ester refuses to name her lover. Roger makes her promise never to reveal his identity to anyone in town.
Chapter Five - Hester at Her Needle
Hester is released from prison but must still wear the scarlet letter until she reveals her lover’s identity. Her burden and shame grows every day because she is singled out as a sinner in the Puritan community. However, she is free to return to Europe, but she chooses to remain in the community.
Hester and her daughter move into a thatched cottage on the outskirts of town. Hester is without friends, but her needlework is in demand for christening gowns, and fancy dresses. Hester dresses very plainly, but dresses her daughter in the finest clothes.
Hester is not welcomed at the church and is tormented by the local children. She is isolated from everyone in the community and is not welcome to attend church services.
Chapter Six - Pearl
Hester decides to name her daughter Pearl because she paid a great price for her treasured daughter. She initially feared Pearl would be plagued by unhappiness because of Hester’s experiences while carrying her. Pearl is a happy and playful child, but she sometimes has fits of emotion. Hester is confused by these episodes.
Pearl is also shunned by the local children because of Hester’s reputation. She often experiences fits of rage when around other children. Her only real playmate is Hester, so she creates imaginary playmates. Despite being completely innocent, Pearl is punished in the same severe manner as her mother.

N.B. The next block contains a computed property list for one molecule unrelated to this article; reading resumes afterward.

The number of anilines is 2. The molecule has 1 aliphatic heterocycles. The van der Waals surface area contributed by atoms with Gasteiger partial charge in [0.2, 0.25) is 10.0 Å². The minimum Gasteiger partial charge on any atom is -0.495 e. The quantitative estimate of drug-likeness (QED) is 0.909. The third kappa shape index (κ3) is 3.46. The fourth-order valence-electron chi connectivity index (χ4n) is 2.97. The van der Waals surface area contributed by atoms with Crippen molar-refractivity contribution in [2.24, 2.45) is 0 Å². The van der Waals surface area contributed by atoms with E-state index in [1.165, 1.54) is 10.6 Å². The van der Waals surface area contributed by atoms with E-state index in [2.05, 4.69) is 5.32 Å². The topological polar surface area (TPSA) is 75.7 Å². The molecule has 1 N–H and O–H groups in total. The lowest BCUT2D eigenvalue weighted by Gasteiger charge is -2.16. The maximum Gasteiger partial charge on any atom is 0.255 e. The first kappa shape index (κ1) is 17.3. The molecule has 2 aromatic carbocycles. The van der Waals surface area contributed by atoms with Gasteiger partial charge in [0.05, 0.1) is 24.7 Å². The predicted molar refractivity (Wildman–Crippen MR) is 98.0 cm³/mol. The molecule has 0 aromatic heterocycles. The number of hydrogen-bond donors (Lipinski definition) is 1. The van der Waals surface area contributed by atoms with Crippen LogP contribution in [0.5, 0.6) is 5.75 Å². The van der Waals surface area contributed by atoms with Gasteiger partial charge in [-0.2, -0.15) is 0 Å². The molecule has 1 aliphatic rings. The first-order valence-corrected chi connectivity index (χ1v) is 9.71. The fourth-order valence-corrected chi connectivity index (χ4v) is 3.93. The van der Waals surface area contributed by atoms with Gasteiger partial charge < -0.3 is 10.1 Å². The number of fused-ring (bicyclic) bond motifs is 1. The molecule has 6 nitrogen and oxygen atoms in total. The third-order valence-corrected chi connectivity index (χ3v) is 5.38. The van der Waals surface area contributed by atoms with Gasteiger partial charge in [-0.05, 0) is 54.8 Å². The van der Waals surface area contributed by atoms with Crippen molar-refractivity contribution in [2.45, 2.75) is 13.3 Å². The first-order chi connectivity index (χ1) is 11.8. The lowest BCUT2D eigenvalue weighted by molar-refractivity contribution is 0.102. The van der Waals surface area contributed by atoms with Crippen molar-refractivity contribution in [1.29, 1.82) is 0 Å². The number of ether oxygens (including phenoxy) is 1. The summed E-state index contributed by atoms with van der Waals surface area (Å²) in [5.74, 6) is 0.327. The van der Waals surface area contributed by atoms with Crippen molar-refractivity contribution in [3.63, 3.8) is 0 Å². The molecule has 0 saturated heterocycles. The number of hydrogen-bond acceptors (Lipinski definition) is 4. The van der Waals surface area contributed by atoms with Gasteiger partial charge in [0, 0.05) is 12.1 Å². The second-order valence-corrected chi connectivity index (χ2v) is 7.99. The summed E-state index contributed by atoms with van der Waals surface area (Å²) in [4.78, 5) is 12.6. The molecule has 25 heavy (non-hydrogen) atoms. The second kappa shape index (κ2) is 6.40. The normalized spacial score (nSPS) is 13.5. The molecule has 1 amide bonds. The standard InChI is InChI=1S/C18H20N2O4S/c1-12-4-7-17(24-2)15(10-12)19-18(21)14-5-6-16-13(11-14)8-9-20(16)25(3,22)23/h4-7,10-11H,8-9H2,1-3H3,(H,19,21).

Chapter Seven - The Governor’s Hall
Hester delivers a pair of embroidered gloves to Governor Bellingham’s mansion for his wife. She brings Pearl with her because she has heard that the elders may want to take Pearl away from her. She wants them to see that Pearl is a happy and healthy child. Children try to throw mud at them as they walk into town, but Pearl’s temper scares them away
Pearl is fascinated by the splendor of the mansion. She begins to cry because she wants a red rose, and Hester tries to calm her. Hester does not want the Governor to think Pearl is possessed by evil spirits. Pearl starts screaming, but stops once she sees the Governor.
Chapter Eight - The Elf-Child and the Minister
The Governor is accompanied by Mr. Wilson, Roger Chillingworth, and Reverend Dimmesdale. They tell Hester they are concerned that she is not a proper role model for her daughter. They believe Pearl may be better off being raised by another family.
Mr. Wilson asks Pearl who made her, and Pearl replies she had been plucked from the rose bush that grows by the prison door. The men are horrified.
Hester begs to keep her child and asks her former minister, Dimmesdale, to help. He convinces the other men to allow Hester to keep Pearl, but Dimmesdale will teach catechism to Pearl.
Chapter Nine - The Leech
Hester’s husband, now using the identity of Roger Chillingworth, becomes a prominent physician in the community. He also becomes active in religious life.
Dimmesdale’s health begins to fail, and Chillingworth offers to treat him. He becomes close to Dimmesdale and the two men move in together.
Chillingworth conducts experiments in his laboratory, which concerns the community. Some believe he is involved in the black arts. People begin to believe Dimmesdale is either haunted by Satan or is under the influence of Satan’s emissary, Chillingworth.
Chapter Ten - The Leech and His Patient
Chillingworth continues to investigate Dimmesdale, but he is unaware of Chillingworth’s agenda. He trusts Chillingworth is his friend.